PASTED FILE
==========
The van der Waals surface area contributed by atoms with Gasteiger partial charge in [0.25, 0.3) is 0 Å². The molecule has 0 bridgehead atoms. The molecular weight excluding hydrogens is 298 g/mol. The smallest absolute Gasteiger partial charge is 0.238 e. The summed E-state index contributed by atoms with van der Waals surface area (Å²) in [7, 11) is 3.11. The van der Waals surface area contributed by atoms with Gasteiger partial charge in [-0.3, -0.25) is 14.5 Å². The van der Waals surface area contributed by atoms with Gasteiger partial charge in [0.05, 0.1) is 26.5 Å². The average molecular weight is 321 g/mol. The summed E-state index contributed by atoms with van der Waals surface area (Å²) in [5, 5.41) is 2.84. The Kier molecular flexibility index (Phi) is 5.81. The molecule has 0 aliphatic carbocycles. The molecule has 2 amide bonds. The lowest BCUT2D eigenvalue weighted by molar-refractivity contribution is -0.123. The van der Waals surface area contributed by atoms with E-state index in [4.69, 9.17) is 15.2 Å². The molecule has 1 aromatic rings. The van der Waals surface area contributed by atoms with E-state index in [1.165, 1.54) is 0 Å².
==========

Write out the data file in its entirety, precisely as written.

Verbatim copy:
The van der Waals surface area contributed by atoms with Gasteiger partial charge in [0.25, 0.3) is 0 Å². The molecule has 0 bridgehead atoms. The molecular weight excluding hydrogens is 298 g/mol. The smallest absolute Gasteiger partial charge is 0.238 e. The summed E-state index contributed by atoms with van der Waals surface area (Å²) in [7, 11) is 3.11. The van der Waals surface area contributed by atoms with Gasteiger partial charge in [-0.3, -0.25) is 14.5 Å². The van der Waals surface area contributed by atoms with Gasteiger partial charge in [0.05, 0.1) is 26.5 Å². The average molecular weight is 321 g/mol. The summed E-state index contributed by atoms with van der Waals surface area (Å²) in [5, 5.41) is 2.84. The Kier molecular flexibility index (Phi) is 5.81. The molecule has 0 aliphatic carbocycles. The molecule has 2 amide bonds. The lowest BCUT2D eigenvalue weighted by molar-refractivity contribution is -0.123. The van der Waals surface area contributed by atoms with E-state index in [4.69, 9.17) is 15.2 Å². The molecule has 1 aromatic rings. The van der Waals surface area contributed by atoms with E-state index in [1.165, 1.54) is 0 Å².